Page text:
Data scientists often use notebooks to explore data and create and experiment with models. At the end of this exploratory phase is the product-delivery phase, which is basically getting the final model to production. Serving a model in production is not a one-step final process, however. It is a continuous phase of training, development, and data monitoring that is best captured or automated using pipelines. This brings us to a dilemma: How do you move code from notebooks to containers orchestrated in a pipeline, and schedule the pipeline to run after specific triggers like time of day, new batch data, and monitoring metrics?

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Developing at the edge: Best practices for edge computing

Developing at the edge: Best practices for edge computing

Edge computing continues to gain force as ever more companies increase their investments in edge, even if they’re only dipping their toes in with small-scale pilot deployments. Emerging use cases like Internet-of-Things (IoT), augmented reality, and virtual reality (AR/VR), robotics, and telecommunications-network functions are often cited as key drivers for companies moving computing to the edge. Traditional enterprises are also looking at edge computing to better support their remote offices, retail locations, manufacturing plants, and more. At the network edge, service providers can deploy an entirely new class of services to take advantage of their proximity to customers.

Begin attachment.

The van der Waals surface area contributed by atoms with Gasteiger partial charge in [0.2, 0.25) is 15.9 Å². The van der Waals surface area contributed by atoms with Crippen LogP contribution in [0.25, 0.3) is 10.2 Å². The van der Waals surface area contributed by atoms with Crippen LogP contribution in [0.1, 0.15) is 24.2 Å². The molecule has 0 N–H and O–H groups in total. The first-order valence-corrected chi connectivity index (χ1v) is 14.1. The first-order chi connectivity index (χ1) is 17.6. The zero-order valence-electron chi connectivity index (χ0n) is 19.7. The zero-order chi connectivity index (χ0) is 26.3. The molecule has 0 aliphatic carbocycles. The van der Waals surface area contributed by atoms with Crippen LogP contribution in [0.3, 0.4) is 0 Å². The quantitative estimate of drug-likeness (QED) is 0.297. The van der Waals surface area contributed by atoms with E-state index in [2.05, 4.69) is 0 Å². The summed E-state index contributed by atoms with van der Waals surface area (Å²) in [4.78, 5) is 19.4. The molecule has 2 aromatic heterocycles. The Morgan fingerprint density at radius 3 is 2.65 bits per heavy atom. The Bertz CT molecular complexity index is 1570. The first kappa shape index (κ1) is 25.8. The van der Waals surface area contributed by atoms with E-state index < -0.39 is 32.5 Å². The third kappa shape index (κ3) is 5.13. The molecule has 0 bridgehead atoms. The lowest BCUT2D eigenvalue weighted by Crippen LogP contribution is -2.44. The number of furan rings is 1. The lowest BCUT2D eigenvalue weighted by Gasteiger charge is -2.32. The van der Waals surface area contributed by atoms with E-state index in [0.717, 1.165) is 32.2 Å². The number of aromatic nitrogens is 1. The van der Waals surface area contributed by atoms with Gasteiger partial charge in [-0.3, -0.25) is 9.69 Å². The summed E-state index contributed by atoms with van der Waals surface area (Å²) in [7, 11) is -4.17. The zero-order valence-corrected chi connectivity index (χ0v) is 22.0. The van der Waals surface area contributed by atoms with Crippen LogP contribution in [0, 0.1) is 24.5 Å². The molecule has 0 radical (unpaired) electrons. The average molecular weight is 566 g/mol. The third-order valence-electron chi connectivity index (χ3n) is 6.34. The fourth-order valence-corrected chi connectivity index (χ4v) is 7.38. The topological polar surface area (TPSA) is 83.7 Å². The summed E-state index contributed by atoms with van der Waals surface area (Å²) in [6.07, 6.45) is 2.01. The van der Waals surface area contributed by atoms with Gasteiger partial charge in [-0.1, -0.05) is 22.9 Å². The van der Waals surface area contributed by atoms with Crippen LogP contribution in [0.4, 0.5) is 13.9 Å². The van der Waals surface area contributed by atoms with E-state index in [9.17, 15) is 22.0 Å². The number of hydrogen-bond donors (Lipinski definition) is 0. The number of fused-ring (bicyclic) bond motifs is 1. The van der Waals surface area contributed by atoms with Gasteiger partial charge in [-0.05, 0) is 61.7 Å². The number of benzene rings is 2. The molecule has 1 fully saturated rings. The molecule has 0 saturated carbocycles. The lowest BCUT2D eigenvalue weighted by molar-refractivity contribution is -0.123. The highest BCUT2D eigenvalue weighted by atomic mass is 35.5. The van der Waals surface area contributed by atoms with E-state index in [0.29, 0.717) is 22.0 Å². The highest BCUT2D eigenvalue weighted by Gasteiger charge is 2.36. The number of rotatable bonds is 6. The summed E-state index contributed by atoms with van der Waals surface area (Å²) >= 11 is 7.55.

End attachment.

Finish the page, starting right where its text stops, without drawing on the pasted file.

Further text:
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A development roadmap for Open Data Hub

A development roadmap for Open Data Hub

Open Data Hub (ODH) is a blueprint for building an AI-as-a-Service (AIaaS) platform on Red Hat’s Kubernetes-based OpenShift 4.x. The Open Data Hub team recently released Open Data Hub 0.6.0, followed up by a smaller update of Open Data Hub 0.6.1.

We recently got together and discussed our plans and timeline for the next two releases. Our plans are based on the roadmap slide deck that we put together and presented during the Open Data Hub community meeting on April 6.

In this article, we present our roadmap for the next several Open Data Hub releases. We would like to emphasize that the target dates are optimistic, describing what we would like to achieve. With the current state of the world and vacation time coming up, these dates might change.

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Open Data Hub 0.6.1: Bug fix release to smooth out redesign regressions

Open Data Hub 0.6.1: Bug fix release to smooth out redesign regressions

It is just a few short weeks since we released Open Data Hub (ODH) 0.6.0, bringing many changes to the underlying architecture and some new features. We found a few issues in this new version with the Kubeflow Operator and a few regressions that came in with the new JupyterHub updates. To make sure your experience with ODH 0.6 does not suffer because we wanted to release early, we offer a new (mostly) bugfix release: Open Data Hub 0.6.1.